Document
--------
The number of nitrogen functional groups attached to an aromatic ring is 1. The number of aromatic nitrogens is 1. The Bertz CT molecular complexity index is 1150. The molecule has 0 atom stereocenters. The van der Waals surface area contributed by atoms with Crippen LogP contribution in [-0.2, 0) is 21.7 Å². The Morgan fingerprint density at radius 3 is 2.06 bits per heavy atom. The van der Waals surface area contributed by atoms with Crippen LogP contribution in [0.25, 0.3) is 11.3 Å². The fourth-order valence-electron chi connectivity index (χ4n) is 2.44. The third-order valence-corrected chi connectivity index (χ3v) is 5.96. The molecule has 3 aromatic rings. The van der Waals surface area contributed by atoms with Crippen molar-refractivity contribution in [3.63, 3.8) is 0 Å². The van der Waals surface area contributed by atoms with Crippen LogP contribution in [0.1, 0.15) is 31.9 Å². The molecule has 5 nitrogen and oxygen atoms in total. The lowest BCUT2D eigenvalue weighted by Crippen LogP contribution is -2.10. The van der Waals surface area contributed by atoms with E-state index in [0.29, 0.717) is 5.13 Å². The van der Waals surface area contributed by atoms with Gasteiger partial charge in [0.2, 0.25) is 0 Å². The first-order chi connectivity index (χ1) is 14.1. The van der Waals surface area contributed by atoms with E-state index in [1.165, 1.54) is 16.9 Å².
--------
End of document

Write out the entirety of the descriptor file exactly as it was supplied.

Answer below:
The number of nitrogen functional groups attached to an aromatic ring is 1. The number of aromatic nitrogens is 1. The Bertz CT molecular complexity index is 1150. The molecule has 0 atom stereocenters. The van der Waals surface area contributed by atoms with Crippen LogP contribution in [-0.2, 0) is 21.7 Å². The Morgan fingerprint density at radius 3 is 2.06 bits per heavy atom. The van der Waals surface area contributed by atoms with Crippen LogP contribution in [0.25, 0.3) is 11.3 Å². The fourth-order valence-electron chi connectivity index (χ4n) is 2.44. The third-order valence-corrected chi connectivity index (χ3v) is 5.96. The molecule has 3 aromatic rings. The van der Waals surface area contributed by atoms with Crippen molar-refractivity contribution in [3.63, 3.8) is 0 Å². The van der Waals surface area contributed by atoms with Crippen LogP contribution in [0.1, 0.15) is 31.9 Å². The molecule has 5 nitrogen and oxygen atoms in total. The lowest BCUT2D eigenvalue weighted by Crippen LogP contribution is -2.10. The van der Waals surface area contributed by atoms with E-state index in [0.29, 0.717) is 5.13 Å². The van der Waals surface area contributed by atoms with Gasteiger partial charge in [0.2, 0.25) is 0 Å². The first-order chi connectivity index (χ1) is 14.1. The van der Waals surface area contributed by atoms with E-state index in [1.165, 1.54) is 16.9 Å².